spk01: Good afternoon. Thank you for taking our questions and congrats on a good quarter. Maybe I have missed this. Can you clarify if you guys are opening new logistic centers in the US, replicating what you have done in New Jersey and Texas?
spk11: Yeah, so on the system side, there is not any new sites being opened up in the states other than what we currently have. We are upgrading the facility in California to a full logistics center, our global supply chain center, which will have bioservices. We'll have cryopreservation as well as our logistics competencies, which will open sometime in 2024. But beyond that, there's nothing additional in the U.S. at this time. We're focused on building out rest of world. We have the Paris site that we're building, going to be building out later this year, as well as we're looking and evaluating expansion into the UK right now.
spk01: Got it. That's very helpful. I think most of the questions have been asked before, but one of the things we care about is while your customer legend will update highly anticipated data of their cell therapy at EHA medical conference this year, Do you think that product will be a near-term growth driver for your logistics services?
spk11: It will absolutely contribute to revenue growth, 100%.
spk17: Thankfully, we're not just dependent on one customer or one therapy. We have a broad base of customers that have commercial therapies that are ramping, and we anticipate more new therapies coming to market. So it's a broad base of revenue that we have. Got it.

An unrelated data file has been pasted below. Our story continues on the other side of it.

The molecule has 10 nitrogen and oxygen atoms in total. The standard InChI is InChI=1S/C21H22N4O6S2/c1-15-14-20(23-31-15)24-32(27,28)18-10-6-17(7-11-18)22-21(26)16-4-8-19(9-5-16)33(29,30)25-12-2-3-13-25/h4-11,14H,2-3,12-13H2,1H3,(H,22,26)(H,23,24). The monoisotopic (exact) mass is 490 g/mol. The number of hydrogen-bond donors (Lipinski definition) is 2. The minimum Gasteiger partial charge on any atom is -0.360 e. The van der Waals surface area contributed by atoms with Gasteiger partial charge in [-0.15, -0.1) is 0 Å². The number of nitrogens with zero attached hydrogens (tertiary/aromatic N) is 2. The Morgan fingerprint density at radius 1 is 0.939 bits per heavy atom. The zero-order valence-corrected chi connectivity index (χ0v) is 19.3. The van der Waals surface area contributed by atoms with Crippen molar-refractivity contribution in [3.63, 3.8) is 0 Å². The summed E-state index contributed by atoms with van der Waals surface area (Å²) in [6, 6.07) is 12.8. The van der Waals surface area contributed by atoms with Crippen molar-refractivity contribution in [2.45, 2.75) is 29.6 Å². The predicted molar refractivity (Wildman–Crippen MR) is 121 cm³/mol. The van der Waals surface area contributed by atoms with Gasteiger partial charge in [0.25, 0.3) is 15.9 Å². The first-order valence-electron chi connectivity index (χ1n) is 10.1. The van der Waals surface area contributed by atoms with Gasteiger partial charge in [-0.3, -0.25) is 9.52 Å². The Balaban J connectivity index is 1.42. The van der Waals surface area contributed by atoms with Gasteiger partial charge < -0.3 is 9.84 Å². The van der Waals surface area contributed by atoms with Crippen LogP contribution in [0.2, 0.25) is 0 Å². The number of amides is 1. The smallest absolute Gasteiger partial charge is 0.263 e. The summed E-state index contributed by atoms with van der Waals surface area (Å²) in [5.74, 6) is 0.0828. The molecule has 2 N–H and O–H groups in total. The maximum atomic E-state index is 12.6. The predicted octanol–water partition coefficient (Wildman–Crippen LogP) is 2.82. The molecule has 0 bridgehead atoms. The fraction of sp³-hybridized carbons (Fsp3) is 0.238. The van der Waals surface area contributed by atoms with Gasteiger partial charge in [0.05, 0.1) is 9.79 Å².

spk01: Thank you. That's all our questions. Thank you.
spk09: Once again, if you would like to ask a question, please signal by pressing star 1 now. And we'll pause for just a moment to allow everyone an opportunity to signal. It appears there are no further questions at this time. I'd like to turn the conference back to our hosts for any additional or closing remarks.
spk10: Thank you for your questions and our discussion. It's always a pleasure. In summary, Crowdport delivered another strong quarter with double-digit revenue growth across all markets. We also continued to invest in innovation, introduce new products, and take strategic actions to support our company's long-term growth. As we move forward in 2023, while being mindful of global macroeconomic headwinds, We anticipate that favorable industry trends will continue to help drive our future growth. At the same time, we're always looking at strategic opportunities to increase our footprint and supply chain support for the life sciences. Our team is dedicated to being the essential supply chain company serving the life sciences. Thank you for joining us today. We appreciate your continuing support of our company. And we look forward to updating you on our progress again next quarter. We hope you have a good evening.
spk08: This concludes today's conference call. Thank you for attending.